Published in the Courier Mail 1 April 2011
By Ruth Limkin
It has not been a good week of news for women. And I’m not referring to Kristina Keneally’s defeat in the New South Wales election, or even the names that Prime Minister Julia Gillard has been called by those feeling betrayed by a carbon tax.
I think instead of Eman al-Obeidy in Libya. She is the woman who started to tell foreign journalists of being raped and mistreated by fifteen men, but was then rushed upon, silenced and taken away by government officials and hotel staff. The two minutes of footage is deeply disturbing to watch. No-one is quite sure what has happened to Eman, and official accounts vary from day to day.
I think also of an unnamed young Indian woman whose story was recently reported in the New York Times. Five men gang raped her, after they beat her boyfriend. Her attackers confessed, knowing it was unlikely to result in any conviction, due to the ‘shame’ such a trial would cause this young woman. As they suspected, the victim declined to press charges. She said in an email, “The police will not be able to restore my honor.”
I think also of Alicia Gall. Alicia is an Australian woman accused of adultery in the United Arab Emirates, after she went to police to report being raped and drugged. After spending eight months in a prison cell crowded with 30 other women, Alicia is warning other Australian women to rethink plans to visit countries like the UAE.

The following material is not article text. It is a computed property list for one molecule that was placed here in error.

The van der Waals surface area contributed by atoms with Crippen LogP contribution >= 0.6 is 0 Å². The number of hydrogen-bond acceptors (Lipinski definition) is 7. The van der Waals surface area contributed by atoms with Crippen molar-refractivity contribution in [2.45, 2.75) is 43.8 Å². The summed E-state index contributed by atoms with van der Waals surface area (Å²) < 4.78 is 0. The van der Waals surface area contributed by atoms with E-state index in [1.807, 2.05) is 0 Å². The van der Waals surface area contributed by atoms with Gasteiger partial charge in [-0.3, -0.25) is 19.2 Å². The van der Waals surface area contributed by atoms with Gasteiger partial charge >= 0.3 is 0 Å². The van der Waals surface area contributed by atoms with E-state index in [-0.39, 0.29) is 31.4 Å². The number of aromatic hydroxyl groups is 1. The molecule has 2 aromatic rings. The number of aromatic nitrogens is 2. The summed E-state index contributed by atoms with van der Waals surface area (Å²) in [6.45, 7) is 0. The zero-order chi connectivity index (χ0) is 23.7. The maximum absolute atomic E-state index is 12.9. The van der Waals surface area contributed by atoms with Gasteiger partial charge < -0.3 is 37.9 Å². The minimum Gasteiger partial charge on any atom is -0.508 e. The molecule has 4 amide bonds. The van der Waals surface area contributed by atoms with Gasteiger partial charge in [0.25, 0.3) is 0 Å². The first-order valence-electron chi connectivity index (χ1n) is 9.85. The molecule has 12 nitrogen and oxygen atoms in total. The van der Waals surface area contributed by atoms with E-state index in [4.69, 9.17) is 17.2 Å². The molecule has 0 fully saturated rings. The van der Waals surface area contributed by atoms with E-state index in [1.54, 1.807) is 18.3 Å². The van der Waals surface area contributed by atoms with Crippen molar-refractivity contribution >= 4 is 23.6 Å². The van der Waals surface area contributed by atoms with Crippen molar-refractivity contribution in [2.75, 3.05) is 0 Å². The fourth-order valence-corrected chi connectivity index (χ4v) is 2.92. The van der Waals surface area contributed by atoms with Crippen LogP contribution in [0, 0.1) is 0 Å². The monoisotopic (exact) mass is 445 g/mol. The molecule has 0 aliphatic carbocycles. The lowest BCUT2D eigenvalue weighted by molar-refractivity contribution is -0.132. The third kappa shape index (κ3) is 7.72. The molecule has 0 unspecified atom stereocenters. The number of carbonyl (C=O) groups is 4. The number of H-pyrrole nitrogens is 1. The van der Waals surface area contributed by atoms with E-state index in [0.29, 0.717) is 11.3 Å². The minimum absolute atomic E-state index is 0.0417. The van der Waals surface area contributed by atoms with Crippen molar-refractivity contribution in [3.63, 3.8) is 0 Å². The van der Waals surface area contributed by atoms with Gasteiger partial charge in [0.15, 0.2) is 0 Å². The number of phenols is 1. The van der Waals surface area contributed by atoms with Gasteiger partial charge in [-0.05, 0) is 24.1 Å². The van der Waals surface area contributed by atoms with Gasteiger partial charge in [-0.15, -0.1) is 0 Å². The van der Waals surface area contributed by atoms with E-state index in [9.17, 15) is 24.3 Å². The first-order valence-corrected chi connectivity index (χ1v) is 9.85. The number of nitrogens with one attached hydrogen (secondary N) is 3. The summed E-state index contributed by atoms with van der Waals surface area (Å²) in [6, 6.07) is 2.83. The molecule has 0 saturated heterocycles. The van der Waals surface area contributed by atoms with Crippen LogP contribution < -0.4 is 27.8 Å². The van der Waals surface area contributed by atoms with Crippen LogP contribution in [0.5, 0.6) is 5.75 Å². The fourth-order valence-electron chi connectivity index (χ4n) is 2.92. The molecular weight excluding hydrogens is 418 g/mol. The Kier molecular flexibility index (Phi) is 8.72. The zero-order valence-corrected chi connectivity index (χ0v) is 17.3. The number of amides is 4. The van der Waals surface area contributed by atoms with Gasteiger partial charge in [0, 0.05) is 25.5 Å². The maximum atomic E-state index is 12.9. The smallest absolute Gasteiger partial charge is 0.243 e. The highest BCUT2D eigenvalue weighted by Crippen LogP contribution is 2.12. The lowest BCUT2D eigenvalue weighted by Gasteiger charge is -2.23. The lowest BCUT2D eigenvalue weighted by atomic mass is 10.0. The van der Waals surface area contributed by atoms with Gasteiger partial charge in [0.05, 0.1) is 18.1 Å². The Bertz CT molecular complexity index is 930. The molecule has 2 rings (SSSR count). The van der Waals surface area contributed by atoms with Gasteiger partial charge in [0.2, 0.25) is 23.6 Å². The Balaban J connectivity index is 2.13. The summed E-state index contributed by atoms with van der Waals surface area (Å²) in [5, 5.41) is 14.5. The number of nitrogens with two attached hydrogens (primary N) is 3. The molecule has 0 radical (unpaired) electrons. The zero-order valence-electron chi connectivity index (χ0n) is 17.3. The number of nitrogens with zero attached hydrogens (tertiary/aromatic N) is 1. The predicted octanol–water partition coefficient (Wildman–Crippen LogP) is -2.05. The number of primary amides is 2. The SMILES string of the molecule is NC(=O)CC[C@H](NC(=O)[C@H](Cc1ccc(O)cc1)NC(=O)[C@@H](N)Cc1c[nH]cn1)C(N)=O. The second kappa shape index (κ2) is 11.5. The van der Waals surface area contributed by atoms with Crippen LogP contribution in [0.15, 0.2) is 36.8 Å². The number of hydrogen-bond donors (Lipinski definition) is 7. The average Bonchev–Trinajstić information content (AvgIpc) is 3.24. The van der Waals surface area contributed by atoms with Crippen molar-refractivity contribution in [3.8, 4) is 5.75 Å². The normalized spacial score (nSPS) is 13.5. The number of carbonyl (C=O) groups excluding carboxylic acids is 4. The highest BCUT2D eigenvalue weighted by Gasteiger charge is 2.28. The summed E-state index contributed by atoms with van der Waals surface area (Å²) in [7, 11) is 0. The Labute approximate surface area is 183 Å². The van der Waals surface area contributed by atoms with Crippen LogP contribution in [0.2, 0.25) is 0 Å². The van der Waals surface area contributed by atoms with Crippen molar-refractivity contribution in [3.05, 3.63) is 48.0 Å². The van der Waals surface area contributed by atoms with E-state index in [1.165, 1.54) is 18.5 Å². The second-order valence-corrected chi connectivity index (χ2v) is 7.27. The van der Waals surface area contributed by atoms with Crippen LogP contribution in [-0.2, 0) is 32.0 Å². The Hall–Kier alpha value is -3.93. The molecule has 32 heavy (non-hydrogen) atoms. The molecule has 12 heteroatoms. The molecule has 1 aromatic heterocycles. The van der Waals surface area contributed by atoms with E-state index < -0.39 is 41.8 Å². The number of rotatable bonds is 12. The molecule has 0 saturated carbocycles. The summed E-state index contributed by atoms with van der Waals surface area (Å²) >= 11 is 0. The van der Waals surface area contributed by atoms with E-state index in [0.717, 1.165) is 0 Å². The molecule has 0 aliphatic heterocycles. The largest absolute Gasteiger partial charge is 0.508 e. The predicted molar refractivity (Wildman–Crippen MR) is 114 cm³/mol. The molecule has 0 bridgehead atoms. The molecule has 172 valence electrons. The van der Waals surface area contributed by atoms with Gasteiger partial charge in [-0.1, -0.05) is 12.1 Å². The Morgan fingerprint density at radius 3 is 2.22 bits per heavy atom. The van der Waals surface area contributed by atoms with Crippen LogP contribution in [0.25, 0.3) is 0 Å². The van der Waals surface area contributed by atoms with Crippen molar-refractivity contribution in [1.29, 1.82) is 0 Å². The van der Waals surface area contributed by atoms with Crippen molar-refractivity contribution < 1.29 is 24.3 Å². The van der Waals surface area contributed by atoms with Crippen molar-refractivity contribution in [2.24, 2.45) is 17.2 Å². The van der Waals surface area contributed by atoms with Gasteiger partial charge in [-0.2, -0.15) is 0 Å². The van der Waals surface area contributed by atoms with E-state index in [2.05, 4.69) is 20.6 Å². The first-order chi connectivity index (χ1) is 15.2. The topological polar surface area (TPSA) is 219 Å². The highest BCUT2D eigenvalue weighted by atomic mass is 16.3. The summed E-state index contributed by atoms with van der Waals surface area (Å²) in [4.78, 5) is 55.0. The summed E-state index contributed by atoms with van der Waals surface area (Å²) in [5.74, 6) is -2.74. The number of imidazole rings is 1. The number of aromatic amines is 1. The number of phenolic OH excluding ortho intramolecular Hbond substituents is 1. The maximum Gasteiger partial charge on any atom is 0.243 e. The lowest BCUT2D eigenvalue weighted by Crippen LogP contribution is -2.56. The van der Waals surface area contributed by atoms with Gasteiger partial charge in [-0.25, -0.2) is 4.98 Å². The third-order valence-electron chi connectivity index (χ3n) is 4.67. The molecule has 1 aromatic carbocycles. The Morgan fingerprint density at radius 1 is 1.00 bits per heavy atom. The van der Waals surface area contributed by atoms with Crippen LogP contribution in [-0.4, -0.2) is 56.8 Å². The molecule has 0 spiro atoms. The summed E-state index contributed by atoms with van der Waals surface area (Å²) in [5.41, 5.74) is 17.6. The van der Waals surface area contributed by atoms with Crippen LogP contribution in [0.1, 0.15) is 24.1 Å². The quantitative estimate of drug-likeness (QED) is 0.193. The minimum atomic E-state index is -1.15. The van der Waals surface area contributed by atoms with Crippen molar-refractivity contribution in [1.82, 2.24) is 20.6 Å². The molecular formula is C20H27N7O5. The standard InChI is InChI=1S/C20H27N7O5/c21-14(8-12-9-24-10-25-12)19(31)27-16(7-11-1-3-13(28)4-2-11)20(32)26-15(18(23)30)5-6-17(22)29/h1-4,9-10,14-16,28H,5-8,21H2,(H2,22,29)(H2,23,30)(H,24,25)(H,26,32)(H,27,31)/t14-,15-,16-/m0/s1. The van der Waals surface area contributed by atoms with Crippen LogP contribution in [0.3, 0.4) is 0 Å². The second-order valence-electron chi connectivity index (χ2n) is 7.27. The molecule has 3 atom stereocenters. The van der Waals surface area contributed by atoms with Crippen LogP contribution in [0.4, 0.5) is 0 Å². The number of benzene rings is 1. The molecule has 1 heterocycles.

It’s a reminder that sexual violence against women is a very real and present issue. Globally, it’s not unusual for women to be treated as second-class citizens, with fewer rights than men enjoy.
In many cultures around the world, women can find themselves viewed almost as possessions or things, rather than people with inherent dignity and worth.
Being reduced to an object, rather than respected as a person, is both a degrading and distressing experience.
Why then, are we so willing to let this happen in our own culture?
Of course, it’s radically different in expression to the situations and circumstances described above. And yet, the objectification of women takes many forms. While they may appear divergent on the surface, they are in fact, so not dissimilar to each other if you strip away the externals.
Often, the message that comes across, whether from repressive regimes or sexualized societies, is that a woman is an object, and her worth is externally determined. Whether it is male relatives, or male admirers, a woman’s value is in either how virtuous, or how vampish, she can be.
In our sexualized society, through a variety of mediums, the message is loud and clear. What matters is how you look, and what others (particularly men) think of you.
For example, according to the classification report, the latest “Duke Nukem Forever” video game, soon due for release, will allow those who play the interactive game to enjoy a lap dance, and to jiggle the breasts of the stripper at will. Whether people play the game or not, such messages, perspectives and experiences are being woven into the fabric of our society, and building and reinforcing ways to view and treat women.
Women are not objects, and they do not exist to be controlled or sexually exploited.
Women are individuals with inherent dignity – as are men. It’s time we all remembered that, and worked together promote a culture of respect, wherever we are in the world.